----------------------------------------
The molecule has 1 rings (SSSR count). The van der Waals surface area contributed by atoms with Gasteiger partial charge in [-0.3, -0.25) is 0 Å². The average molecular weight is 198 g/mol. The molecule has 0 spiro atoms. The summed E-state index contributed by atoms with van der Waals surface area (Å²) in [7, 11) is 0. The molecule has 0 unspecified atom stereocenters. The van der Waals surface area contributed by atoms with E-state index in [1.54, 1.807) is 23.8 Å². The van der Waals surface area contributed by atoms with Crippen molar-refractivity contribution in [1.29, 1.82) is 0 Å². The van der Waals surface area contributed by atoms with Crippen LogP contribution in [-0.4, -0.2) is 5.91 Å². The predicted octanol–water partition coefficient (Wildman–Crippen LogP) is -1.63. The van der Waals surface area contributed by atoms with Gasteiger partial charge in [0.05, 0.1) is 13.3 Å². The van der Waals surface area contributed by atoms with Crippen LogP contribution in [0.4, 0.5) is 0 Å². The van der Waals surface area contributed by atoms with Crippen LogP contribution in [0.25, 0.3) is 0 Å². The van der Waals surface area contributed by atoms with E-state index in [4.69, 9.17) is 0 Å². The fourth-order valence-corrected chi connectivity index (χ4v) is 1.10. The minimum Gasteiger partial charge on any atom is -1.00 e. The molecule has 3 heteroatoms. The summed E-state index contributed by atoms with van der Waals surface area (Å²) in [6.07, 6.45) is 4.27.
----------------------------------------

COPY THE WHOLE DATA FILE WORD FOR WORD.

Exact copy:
The molecule has 1 rings (SSSR count). The van der Waals surface area contributed by atoms with Gasteiger partial charge in [-0.3, -0.25) is 0 Å². The average molecular weight is 198 g/mol. The molecule has 0 spiro atoms. The summed E-state index contributed by atoms with van der Waals surface area (Å²) in [7, 11) is 0. The molecule has 0 unspecified atom stereocenters. The van der Waals surface area contributed by atoms with E-state index in [1.54, 1.807) is 23.8 Å². The van der Waals surface area contributed by atoms with Crippen molar-refractivity contribution in [1.29, 1.82) is 0 Å². The van der Waals surface area contributed by atoms with Crippen LogP contribution in [-0.4, -0.2) is 5.91 Å². The predicted octanol–water partition coefficient (Wildman–Crippen LogP) is -1.63. The van der Waals surface area contributed by atoms with Gasteiger partial charge in [0.05, 0.1) is 13.3 Å². The van der Waals surface area contributed by atoms with Crippen LogP contribution in [0.4, 0.5) is 0 Å². The van der Waals surface area contributed by atoms with Crippen LogP contribution in [0.25, 0.3) is 0 Å². The van der Waals surface area contributed by atoms with E-state index in [4.69, 9.17) is 0 Å². The fourth-order valence-corrected chi connectivity index (χ4v) is 1.10. The minimum Gasteiger partial charge on any atom is -1.00 e. The molecule has 3 heteroatoms. The summed E-state index contributed by atoms with van der Waals surface area (Å²) in [6.07, 6.45) is 4.27.